July 23, 2024 8:04 am
Home Stock Market NBFIs’ profits tumble for deposit, lending rate mismatch

NBFIs’ profits tumble for deposit, lending rate mismatch

by fstcap

The financial health of non-bank financial institutions (NBFIs) has been weakening, as an increase in the cost of funds has led to profit erosion.

All four NBFIs, which disclosed on Monday un-audited earnings for the nine months to September this year, saw a sharp year-on-year decline in profit.

Apart from higher cost of funds, the depressed stock market squeezed the income opportunity of the financial institutions.

One of the biggest financial institutions of the country, with Tk 19.33 billion market value, IDLC Finance showed profit down 31 per cent in the nine months to September this year, compared to the same period last year.

According to a stock exchange filing, the major reasons behind the decline were a drop in the net interest income, shrinking investment income, and a fall in exchange and brokerage commissions.

"2023 has been a peculiar year. Usually, when the money market performs well, the stock market falls, and vice versa. But this year both the money market and the stock market have not been doing well," said Masud Karim Majumder, chief financial officer of IDLC Finance.

"Though the lending rate has been raised, we are yet to get any benefit out of it," he said.

According to the Bangladesh Bank law, NBFIs or any financial institutions are unable to lift the interest rate right away for old clients. They have to wait at least six months before applying new interest rates to old accounts.

On the other hand, most depositors keep money for terms as short as three months.

"We had to increase our deposit rates. That’s why our cost has escalated," added Mr Majumder.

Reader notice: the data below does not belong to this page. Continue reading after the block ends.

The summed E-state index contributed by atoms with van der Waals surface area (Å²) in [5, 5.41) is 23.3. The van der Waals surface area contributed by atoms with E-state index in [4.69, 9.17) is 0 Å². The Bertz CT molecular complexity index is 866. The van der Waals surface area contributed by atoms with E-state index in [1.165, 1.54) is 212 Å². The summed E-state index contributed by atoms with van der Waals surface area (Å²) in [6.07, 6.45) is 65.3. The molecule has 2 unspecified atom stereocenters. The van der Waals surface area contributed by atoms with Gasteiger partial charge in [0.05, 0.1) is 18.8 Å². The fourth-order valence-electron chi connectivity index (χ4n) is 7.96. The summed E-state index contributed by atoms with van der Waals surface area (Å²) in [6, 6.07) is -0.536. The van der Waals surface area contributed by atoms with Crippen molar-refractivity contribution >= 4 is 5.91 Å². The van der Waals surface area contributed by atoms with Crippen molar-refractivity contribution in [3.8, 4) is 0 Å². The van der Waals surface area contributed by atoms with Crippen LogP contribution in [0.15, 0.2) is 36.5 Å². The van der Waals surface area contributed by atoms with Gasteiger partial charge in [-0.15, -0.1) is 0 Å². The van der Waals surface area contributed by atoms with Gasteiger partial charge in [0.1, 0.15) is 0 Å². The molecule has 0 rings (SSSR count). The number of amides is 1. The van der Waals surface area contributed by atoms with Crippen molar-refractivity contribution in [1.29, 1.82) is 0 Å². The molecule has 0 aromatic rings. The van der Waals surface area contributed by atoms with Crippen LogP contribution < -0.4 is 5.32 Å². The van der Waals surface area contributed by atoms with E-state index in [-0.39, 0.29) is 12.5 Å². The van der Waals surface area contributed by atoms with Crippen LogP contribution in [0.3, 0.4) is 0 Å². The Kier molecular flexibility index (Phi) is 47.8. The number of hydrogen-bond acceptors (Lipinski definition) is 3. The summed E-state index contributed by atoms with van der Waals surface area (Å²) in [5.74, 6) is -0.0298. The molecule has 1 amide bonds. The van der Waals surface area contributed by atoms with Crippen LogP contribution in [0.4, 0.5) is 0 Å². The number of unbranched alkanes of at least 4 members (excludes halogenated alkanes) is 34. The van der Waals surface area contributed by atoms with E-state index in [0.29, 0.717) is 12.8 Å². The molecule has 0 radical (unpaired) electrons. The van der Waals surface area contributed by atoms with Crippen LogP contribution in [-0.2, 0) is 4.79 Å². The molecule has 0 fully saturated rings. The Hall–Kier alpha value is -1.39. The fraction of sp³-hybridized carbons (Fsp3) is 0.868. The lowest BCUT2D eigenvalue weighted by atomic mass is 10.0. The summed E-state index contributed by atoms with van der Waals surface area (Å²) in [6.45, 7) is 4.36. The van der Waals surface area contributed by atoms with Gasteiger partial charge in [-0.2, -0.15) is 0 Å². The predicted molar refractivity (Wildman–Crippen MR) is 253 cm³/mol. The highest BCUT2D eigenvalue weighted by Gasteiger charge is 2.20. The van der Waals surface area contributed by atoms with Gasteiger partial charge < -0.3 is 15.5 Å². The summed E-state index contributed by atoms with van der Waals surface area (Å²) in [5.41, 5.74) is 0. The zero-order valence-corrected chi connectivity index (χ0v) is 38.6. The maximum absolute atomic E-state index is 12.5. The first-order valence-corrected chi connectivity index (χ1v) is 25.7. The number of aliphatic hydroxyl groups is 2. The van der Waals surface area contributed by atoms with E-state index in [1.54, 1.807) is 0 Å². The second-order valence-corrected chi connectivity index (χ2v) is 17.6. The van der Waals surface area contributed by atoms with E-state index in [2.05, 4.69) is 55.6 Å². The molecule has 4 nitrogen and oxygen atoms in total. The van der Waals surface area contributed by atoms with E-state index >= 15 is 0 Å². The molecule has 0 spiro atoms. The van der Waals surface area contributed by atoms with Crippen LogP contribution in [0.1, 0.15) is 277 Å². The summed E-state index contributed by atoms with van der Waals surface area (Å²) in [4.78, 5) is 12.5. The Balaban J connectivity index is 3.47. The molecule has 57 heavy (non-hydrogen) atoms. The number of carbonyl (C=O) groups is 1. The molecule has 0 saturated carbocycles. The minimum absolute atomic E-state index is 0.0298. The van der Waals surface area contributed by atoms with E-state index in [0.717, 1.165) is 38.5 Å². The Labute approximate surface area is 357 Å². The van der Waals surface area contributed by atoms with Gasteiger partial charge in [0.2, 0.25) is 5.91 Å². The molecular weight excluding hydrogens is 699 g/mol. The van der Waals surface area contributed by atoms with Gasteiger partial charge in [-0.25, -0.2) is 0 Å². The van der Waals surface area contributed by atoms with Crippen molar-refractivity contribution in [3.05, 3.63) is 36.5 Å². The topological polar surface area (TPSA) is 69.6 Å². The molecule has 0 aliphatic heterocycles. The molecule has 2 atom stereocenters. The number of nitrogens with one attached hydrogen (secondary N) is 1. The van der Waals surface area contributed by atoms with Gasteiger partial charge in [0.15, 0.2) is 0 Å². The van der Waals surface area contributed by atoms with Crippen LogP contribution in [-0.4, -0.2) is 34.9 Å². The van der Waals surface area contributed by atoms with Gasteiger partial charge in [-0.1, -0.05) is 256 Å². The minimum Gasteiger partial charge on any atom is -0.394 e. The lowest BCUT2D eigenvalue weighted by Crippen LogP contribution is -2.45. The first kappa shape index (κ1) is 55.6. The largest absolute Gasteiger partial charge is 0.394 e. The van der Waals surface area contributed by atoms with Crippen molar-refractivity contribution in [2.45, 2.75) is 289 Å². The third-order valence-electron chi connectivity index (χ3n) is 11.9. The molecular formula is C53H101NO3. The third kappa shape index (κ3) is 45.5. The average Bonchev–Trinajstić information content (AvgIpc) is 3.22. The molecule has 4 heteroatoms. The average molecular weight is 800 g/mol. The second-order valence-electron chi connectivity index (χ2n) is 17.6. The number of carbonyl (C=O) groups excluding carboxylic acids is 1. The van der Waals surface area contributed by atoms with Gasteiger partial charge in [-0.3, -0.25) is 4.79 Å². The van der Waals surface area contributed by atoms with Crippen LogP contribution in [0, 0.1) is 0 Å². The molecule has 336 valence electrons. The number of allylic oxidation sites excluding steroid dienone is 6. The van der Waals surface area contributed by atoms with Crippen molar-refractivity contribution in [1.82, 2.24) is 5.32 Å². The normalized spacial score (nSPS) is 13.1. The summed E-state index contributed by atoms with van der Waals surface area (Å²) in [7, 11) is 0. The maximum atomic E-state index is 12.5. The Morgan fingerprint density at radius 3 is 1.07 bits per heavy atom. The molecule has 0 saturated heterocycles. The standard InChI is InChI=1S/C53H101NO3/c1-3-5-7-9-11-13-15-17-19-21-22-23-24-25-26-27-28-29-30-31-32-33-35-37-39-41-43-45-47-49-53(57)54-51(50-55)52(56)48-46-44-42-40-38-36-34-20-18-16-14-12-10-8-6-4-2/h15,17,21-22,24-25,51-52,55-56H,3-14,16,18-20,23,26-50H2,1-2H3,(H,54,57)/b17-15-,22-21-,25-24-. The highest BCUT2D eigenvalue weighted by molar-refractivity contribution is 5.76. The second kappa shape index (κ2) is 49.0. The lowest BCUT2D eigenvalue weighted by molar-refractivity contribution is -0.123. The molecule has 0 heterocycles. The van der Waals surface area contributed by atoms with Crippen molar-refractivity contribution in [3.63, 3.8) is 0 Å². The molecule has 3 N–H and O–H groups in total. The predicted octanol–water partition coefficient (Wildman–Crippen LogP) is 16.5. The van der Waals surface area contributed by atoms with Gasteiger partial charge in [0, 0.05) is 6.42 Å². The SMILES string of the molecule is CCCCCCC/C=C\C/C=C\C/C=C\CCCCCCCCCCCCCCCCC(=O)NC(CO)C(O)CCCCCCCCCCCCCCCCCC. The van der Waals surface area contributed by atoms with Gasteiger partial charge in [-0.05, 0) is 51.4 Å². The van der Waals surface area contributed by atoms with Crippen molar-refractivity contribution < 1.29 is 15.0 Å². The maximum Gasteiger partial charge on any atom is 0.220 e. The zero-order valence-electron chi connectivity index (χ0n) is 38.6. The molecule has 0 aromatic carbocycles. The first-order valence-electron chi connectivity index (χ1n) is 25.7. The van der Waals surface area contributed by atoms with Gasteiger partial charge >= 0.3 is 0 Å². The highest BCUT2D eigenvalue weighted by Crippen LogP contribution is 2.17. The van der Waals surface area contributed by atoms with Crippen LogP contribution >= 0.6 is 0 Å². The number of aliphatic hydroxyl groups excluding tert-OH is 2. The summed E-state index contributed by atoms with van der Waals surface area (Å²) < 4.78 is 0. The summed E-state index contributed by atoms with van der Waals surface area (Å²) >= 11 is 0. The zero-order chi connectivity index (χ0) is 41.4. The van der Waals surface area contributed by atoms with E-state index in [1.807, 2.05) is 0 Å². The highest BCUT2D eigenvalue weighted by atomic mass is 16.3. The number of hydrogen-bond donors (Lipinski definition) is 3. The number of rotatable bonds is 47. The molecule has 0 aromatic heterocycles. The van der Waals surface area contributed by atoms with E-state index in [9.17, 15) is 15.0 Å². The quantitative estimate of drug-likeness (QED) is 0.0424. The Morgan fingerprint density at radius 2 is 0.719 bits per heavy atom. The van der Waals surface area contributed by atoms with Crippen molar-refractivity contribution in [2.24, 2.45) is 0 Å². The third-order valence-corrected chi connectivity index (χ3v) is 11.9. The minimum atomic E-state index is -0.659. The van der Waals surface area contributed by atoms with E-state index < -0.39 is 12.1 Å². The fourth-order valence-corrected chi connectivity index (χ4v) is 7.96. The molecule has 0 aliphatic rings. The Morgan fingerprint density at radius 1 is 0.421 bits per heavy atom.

LankaBangla Finance’s profit tumbled 121 percent in the first nine months of this year, compared to the corresponding period last year.

In an earnings note, it said the EPS (earnings per share) fell mainly due to the lending rate cap (before July), higher provision against loans and increased borrowing cost during the period.

However, cash flow rose as the company received higher deposits and gained higher income from investments during the period, compared to a year earlier.

Bangladesh Finance experienced higher profit erosion year-on-year than IDLC and LankaBangla Finance at 127% in the nine months to September.

Income was wiped out mainly by lower net interest income and lower earnings from investments in securities, the company said.

National Housing Finance and Investment gained a 38 per cent less profit in the nine months through September, compared to the same period last year.

Cash flow improved year-on-year in the third quarter ended in September due to a squeeze in the disbursement of loans and advances, the company said.

Mr Majumder said he was hopeful of things improving in the months to come.

"We will get the benefit [of interest rate hikes] from the next quarter as we will be able to raise interest rates on old accounts. We also believe that after the general election the overall situation will improve. Profitability will increase."Source: The financial express

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